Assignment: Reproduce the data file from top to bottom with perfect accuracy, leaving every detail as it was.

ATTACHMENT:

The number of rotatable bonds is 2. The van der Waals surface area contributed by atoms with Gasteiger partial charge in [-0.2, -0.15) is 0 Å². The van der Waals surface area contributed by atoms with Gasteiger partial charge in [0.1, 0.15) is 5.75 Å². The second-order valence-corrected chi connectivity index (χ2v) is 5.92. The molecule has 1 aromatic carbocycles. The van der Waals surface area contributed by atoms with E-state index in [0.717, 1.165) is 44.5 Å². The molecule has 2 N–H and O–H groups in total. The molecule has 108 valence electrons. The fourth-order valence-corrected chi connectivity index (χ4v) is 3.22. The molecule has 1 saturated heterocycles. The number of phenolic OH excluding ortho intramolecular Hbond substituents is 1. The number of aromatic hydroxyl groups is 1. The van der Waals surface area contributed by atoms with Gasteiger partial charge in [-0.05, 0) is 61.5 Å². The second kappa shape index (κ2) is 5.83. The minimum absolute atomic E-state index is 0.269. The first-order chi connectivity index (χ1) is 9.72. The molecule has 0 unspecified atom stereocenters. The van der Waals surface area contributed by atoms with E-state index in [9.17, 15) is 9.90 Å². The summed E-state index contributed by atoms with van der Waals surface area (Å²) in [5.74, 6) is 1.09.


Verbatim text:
The number of rotatable bonds is 2. The van der Waals surface area contributed by atoms with Gasteiger partial charge in [-0.2, -0.15) is 0 Å². The van der Waals surface area contributed by atoms with Gasteiger partial charge in [0.1, 0.15) is 5.75 Å². The second-order valence-corrected chi connectivity index (χ2v) is 5.92. The molecule has 1 aromatic carbocycles. The van der Waals surface area contributed by atoms with E-state index in [0.717, 1.165) is 44.5 Å². The molecule has 2 N–H and O–H groups in total. The molecule has 108 valence electrons. The fourth-order valence-corrected chi connectivity index (χ4v) is 3.22. The molecule has 1 saturated heterocycles. The number of phenolic OH excluding ortho intramolecular Hbond substituents is 1. The number of aromatic hydroxyl groups is 1. The van der Waals surface area contributed by atoms with Gasteiger partial charge in [-0.05, 0) is 61.5 Å². The second kappa shape index (κ2) is 5.83. The minimum absolute atomic E-state index is 0.269. The first-order chi connectivity index (χ1) is 9.72. The molecule has 0 unspecified atom stereocenters. The van der Waals surface area contributed by atoms with E-state index in [9.17, 15) is 9.90 Å². The summed E-state index contributed by atoms with van der Waals surface area (Å²) in [5.74, 6) is 1.09.